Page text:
Sometimes adoption sneaks into my everyday life and slaps me in the face. I just happened to lean over my Husband’s shoulder to get a glimpse at the engagements in yesterday’s local newspaper. We don’t subscribe to the newspaper, mind you. My Husband purchased it just to have the big fire article on the front as a keepsake. Imagine my surprise when I saw this headline, all big and bold on the page I was just merely glimpsing at:
Honoring two moms: Bride fashions a new gown from those worn by her adoptive, birth mothers
He looked at me and I looked at him and relinquished control of the newspaper. While the story isn’t quite the piece of reunion beauty I was hoping for, it was still a touching read. The adoption is different than what we speak about here on the blog. How so? Quite simply, the birth mother died of breast cancer when her daughter was eight. The father remarried. The new mother formally adopted the daughter. So, not your typical scenario that we talk about here but the article was still moving.
The daughter fashion a new dress from both mothers’ wedding dresses. The outer pieces came from her adoptive mother’s dress while the lining was that of her birth mothers. She also wore her birth mother’s veil. It was a touching tribute to two women who had helped fashion who she was as a woman in vastly different ways.
And I think it speaks volumes, really, about the room an adopted child (or any child) has in their heart and life for people to love. As a birth mother myself, I worry from time to time, “Will she find enough space in her heart and her life to love me?” And yet, it’s quite akin to the love I have for each of my own children. I’ve added children to my life over the years but I haven’t quiet seemed to run out of love in my heart or room in my life. Yes, my living room looks like a toy explosion but that’s okay. Yes, I have to forcefully remind myself to write a monthly letter to my relinquished daughter but it’s not because I don’t love her. No, it’s because I love her so much that I don’t quite know what to say on a single sheet of paper. I love all of these kids. And from recent conversations with the two verbal ones and smiles from the youngest, I’m pretty sure that they love me as well.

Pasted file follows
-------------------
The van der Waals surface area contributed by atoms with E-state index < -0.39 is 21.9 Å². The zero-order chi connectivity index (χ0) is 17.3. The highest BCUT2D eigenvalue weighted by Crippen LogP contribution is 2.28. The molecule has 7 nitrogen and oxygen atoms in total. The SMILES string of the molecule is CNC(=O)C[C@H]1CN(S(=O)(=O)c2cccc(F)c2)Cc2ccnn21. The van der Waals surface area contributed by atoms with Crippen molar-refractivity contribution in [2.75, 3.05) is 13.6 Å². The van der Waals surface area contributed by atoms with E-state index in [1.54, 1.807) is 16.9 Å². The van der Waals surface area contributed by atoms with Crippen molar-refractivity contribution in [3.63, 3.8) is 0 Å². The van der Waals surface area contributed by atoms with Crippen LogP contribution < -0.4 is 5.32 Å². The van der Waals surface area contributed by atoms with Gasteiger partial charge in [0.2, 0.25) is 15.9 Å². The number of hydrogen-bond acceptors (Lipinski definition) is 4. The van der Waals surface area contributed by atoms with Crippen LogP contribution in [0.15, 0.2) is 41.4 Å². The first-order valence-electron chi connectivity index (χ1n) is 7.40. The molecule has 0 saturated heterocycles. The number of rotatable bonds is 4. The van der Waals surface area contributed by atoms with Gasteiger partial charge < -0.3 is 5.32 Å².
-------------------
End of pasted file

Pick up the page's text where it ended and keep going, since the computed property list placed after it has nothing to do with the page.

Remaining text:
I wonder if someday my only daughter, placed for adoption, would do something like this on her wedding day? That said, I love my own mother dearly but her wedding dress wasn’t quite my style. She was also much smaller than I was when I married. And her veil had faded and yellowed. I wouldn’t be insulted if she looked at my wedding stuff and said, “Uh, thanks but no thanks.” Truth be told, I’ll be honored to know that she’s getting married.
Photo Credit: DL2004, my wedding dress. Used with permission.